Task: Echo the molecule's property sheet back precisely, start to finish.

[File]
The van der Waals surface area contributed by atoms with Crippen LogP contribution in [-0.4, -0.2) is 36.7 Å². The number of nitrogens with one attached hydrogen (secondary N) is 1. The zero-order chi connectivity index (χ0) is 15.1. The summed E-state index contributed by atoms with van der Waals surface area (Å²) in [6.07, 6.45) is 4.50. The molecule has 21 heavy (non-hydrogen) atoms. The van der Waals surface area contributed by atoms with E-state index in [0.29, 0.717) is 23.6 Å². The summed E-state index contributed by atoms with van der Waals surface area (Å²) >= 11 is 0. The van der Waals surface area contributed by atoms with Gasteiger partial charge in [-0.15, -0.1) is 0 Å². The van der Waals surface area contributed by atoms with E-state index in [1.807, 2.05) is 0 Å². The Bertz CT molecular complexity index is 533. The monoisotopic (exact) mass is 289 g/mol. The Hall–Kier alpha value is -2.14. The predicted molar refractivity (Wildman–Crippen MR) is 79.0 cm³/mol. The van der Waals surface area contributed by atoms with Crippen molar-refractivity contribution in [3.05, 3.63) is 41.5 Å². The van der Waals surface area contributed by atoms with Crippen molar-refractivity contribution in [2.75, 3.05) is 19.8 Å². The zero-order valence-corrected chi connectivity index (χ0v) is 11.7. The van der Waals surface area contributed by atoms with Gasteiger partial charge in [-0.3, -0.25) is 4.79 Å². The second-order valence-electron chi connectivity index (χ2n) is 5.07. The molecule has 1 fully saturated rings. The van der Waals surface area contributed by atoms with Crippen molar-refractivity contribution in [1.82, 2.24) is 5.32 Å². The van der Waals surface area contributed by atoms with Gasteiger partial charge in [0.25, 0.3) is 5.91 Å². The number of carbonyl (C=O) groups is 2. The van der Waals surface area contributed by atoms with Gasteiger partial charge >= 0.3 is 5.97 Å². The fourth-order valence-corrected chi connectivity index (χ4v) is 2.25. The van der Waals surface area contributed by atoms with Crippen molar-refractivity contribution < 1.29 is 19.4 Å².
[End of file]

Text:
The van der Waals surface area contributed by atoms with Crippen LogP contribution in [-0.4, -0.2) is 36.7 Å². The number of nitrogens with one attached hydrogen (secondary N) is 1. The zero-order chi connectivity index (χ0) is 15.1. The summed E-state index contributed by atoms with van der Waals surface area (Å²) in [6.07, 6.45) is 4.50. The molecule has 21 heavy (non-hydrogen) atoms. The van der Waals surface area contributed by atoms with E-state index in [0.29, 0.717) is 23.6 Å². The summed E-state index contributed by atoms with van der Waals surface area (Å²) >= 11 is 0. The van der Waals surface area contributed by atoms with Gasteiger partial charge in [-0.15, -0.1) is 0 Å². The van der Waals surface area contributed by atoms with E-state index in [1.807, 2.05) is 0 Å². The Bertz CT molecular complexity index is 533. The monoisotopic (exact) mass is 289 g/mol. The Hall–Kier alpha value is -2.14. The predicted molar refractivity (Wildman–Crippen MR) is 79.0 cm³/mol. The van der Waals surface area contributed by atoms with Crippen molar-refractivity contribution in [3.05, 3.63) is 41.5 Å². The van der Waals surface area contributed by atoms with Crippen molar-refractivity contribution in [2.75, 3.05) is 19.8 Å². The zero-order valence-corrected chi connectivity index (χ0v) is 11.7. The van der Waals surface area contributed by atoms with Gasteiger partial charge in [-0.3, -0.25) is 4.79 Å². The second-order valence-electron chi connectivity index (χ2n) is 5.07. The molecule has 1 fully saturated rings. The van der Waals surface area contributed by atoms with Crippen molar-refractivity contribution in [1.82, 2.24) is 5.32 Å². The van der Waals surface area contributed by atoms with Gasteiger partial charge in [0.25, 0.3) is 5.91 Å². The number of carbonyl (C=O) groups is 2. The van der Waals surface area contributed by atoms with Gasteiger partial charge >= 0.3 is 5.97 Å². The fourth-order valence-corrected chi connectivity index (χ4v) is 2.25. The van der Waals surface area contributed by atoms with Crippen molar-refractivity contribution < 1.29 is 19.4 Å².